Japan Geoscience Union Meeting 2016

Presentation information

International Session (Oral)

Symbol S (Solid Earth Sciences) » S-IT Science of the Earth's Interior & Techtonophysics

[S-IT06] Interaction and Coevolution of the Core and Mantle

Mon. May 23, 2016 9:00 AM - 10:30 AM 304 (3F)

Convener:*Satoru Tanaka(Department of Deep Earth Structure and Dynamics Research Japan Agency for Marine-Earth Science and Technology), Taku Tsuchiya(Geodynamics Research Center, Ehime University), Chair:Tetsuo Irifune(Geodynamics Research Center, Ehime University), Hiroyuki Kagi(Geochemical Research Center, Graduate School of Science, University of Tokyo)

9:15 AM - 9:30 AM

[SIT06-02] Problems with 1D seismic model fitting

*Christine Houser1, John Hernlund1, Renata Wentzcovitch1 (1.Earth-Life Science Institute, Tokyo Institute of Technology)

Keywords:mantle composition, mantle mineralogy, mantle seismology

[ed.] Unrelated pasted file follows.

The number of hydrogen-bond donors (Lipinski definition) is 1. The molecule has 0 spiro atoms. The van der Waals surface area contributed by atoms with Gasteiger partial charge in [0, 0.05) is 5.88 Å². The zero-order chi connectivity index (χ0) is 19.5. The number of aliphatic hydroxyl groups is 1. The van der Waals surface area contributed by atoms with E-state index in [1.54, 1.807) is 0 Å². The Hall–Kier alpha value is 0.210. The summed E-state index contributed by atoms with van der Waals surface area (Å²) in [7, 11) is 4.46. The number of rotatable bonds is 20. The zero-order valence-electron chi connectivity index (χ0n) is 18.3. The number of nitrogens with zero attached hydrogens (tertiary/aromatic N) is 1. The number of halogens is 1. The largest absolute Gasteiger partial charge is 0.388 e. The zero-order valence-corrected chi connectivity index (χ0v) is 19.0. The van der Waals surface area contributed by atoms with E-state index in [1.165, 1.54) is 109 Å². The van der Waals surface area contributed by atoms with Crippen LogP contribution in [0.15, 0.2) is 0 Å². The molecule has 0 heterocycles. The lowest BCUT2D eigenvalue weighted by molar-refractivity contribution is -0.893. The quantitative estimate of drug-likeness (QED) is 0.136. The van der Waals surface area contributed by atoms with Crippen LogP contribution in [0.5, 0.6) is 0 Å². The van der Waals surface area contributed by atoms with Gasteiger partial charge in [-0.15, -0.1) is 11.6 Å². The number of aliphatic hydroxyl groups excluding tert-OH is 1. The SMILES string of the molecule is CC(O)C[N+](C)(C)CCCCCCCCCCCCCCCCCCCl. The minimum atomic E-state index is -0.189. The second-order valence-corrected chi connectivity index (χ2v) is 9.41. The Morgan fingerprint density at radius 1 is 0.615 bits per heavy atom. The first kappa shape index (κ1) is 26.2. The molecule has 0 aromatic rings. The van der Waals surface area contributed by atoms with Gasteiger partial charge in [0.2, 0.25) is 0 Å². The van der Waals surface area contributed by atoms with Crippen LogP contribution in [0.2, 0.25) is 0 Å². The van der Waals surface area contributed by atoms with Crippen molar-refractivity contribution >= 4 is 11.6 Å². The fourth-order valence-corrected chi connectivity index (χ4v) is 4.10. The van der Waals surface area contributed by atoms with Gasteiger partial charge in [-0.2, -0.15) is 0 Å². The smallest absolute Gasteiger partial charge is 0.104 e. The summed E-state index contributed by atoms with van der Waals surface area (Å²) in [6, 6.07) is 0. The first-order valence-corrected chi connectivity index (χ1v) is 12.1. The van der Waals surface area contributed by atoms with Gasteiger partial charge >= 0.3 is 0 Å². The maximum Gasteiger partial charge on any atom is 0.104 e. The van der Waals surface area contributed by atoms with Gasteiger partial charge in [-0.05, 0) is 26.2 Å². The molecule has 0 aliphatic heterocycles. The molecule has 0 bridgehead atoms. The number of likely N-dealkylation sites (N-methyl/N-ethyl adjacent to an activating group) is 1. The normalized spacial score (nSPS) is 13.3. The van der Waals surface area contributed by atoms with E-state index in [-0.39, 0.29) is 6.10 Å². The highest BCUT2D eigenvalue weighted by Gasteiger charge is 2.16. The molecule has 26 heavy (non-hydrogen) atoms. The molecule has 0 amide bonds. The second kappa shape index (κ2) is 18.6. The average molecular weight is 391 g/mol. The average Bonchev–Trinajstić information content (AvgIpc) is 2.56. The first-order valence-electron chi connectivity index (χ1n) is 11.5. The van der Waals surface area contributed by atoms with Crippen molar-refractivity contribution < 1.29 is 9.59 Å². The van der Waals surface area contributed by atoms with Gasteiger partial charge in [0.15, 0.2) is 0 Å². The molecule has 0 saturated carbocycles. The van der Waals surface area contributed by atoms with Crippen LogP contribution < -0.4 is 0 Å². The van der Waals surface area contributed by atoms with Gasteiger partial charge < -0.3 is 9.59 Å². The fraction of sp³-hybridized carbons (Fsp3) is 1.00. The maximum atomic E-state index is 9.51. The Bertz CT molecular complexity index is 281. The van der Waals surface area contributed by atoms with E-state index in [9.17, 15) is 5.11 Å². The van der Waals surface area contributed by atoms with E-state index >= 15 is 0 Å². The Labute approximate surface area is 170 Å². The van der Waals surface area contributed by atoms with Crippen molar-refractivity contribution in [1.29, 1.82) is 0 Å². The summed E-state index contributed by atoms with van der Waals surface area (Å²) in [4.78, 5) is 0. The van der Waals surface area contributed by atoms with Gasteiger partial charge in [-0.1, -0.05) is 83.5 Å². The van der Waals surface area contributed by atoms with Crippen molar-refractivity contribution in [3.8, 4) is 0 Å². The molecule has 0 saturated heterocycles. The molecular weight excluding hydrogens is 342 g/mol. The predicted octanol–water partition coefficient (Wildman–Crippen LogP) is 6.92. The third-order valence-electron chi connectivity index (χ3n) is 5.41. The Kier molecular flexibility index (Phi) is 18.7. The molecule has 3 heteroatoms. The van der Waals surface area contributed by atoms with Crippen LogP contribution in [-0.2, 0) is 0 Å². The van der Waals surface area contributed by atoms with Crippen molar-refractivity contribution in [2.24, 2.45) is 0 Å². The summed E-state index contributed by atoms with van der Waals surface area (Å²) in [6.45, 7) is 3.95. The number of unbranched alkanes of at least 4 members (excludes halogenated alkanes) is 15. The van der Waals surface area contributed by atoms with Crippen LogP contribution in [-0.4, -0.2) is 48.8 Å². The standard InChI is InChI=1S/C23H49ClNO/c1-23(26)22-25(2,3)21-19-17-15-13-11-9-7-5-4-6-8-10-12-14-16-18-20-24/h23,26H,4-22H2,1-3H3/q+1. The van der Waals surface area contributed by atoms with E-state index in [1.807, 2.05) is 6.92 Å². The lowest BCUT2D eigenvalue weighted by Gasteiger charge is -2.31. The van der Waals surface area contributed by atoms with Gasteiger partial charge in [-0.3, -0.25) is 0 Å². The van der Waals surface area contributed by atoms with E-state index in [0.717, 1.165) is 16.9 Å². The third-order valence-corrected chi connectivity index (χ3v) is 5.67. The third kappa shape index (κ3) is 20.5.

Tests of lower mantle composition models often compare mineral physics data bearing on the elasticity and density of lower mantle phases to the average seismic velocity profile determined by seismology, such a PREM or ak135. Here we demonstrate why such comparisons between mineralogy and seismology are an inadequate method for definitive discrimination between different scenarios. One issue is that the seismic velocity is more sensitive to temperature than composition for most lower mantle minerals. In practice, this allows one the freedom to choose the geotherm that brings the predicted seismic and density data into agreement with observations. It is commonly assumed that the temperature profile should be adiabatic, however, such a profile presupposes a particular state of the mantle and is only applicable in the absence of layering, buoyancy fluctuations, compositional segregation, and rheological complexities. The mantle temperature should depend on the composition since the latter influences the viscosity of rocks. However, the precise relation between composition, viscosity, and heat transfer would need to be specified, but unfortunately remains highly uncertain. If the mantle contains a mixture of domains with multiple bulk compositions, then the 1D seismic profile comparison is inherently non-unique. For example, while Wang et al.\cite{Wang2015} show a good match to PREM for a pyrolite model composition, they could also fit PREM just as easily by averaging domains of olivine-rich and bridgmanite rich rocks (i.e., harzburgitic and solar/chondritic, respectively). Rocks with different bulk composition likely have different isotopic abundances, and can exhibit differing degrees of internal heating and therefore distinct temperatures. Different composition domains can also exhibit variable densities, and tend to congregate at different depths in ways that also affect their thermal evolution and temperature. Therefore, we urge the deep Earth community to progress beyond fitting a 1D seismic model for evaluating lower mantle composition.